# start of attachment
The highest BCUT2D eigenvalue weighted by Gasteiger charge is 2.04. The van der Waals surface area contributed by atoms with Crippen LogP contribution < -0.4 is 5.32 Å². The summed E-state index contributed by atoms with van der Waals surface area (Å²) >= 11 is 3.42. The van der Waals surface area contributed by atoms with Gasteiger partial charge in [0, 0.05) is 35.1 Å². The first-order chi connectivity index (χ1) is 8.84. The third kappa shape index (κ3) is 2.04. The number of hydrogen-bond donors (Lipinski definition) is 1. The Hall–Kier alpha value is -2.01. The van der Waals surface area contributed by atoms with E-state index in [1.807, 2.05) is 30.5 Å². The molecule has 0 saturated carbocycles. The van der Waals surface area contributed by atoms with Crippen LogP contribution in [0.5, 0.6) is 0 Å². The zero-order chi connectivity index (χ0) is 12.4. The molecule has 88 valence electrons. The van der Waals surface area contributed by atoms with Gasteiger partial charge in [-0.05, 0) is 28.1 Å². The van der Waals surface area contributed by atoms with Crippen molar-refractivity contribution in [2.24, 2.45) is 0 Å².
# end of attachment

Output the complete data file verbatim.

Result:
The highest BCUT2D eigenvalue weighted by Gasteiger charge is 2.04. The van der Waals surface area contributed by atoms with Crippen LogP contribution < -0.4 is 5.32 Å². The summed E-state index contributed by atoms with van der Waals surface area (Å²) >= 11 is 3.42. The van der Waals surface area contributed by atoms with Gasteiger partial charge in [0, 0.05) is 35.1 Å². The first-order chi connectivity index (χ1) is 8.84. The third kappa shape index (κ3) is 2.04. The number of hydrogen-bond donors (Lipinski definition) is 1. The Hall–Kier alpha value is -2.01. The van der Waals surface area contributed by atoms with E-state index in [1.807, 2.05) is 30.5 Å². The molecule has 0 saturated carbocycles. The van der Waals surface area contributed by atoms with Crippen LogP contribution in [0.5, 0.6) is 0 Å². The zero-order chi connectivity index (χ0) is 12.4. The molecule has 88 valence electrons. The van der Waals surface area contributed by atoms with Gasteiger partial charge in [-0.05, 0) is 28.1 Å². The van der Waals surface area contributed by atoms with Crippen molar-refractivity contribution in [2.24, 2.45) is 0 Å².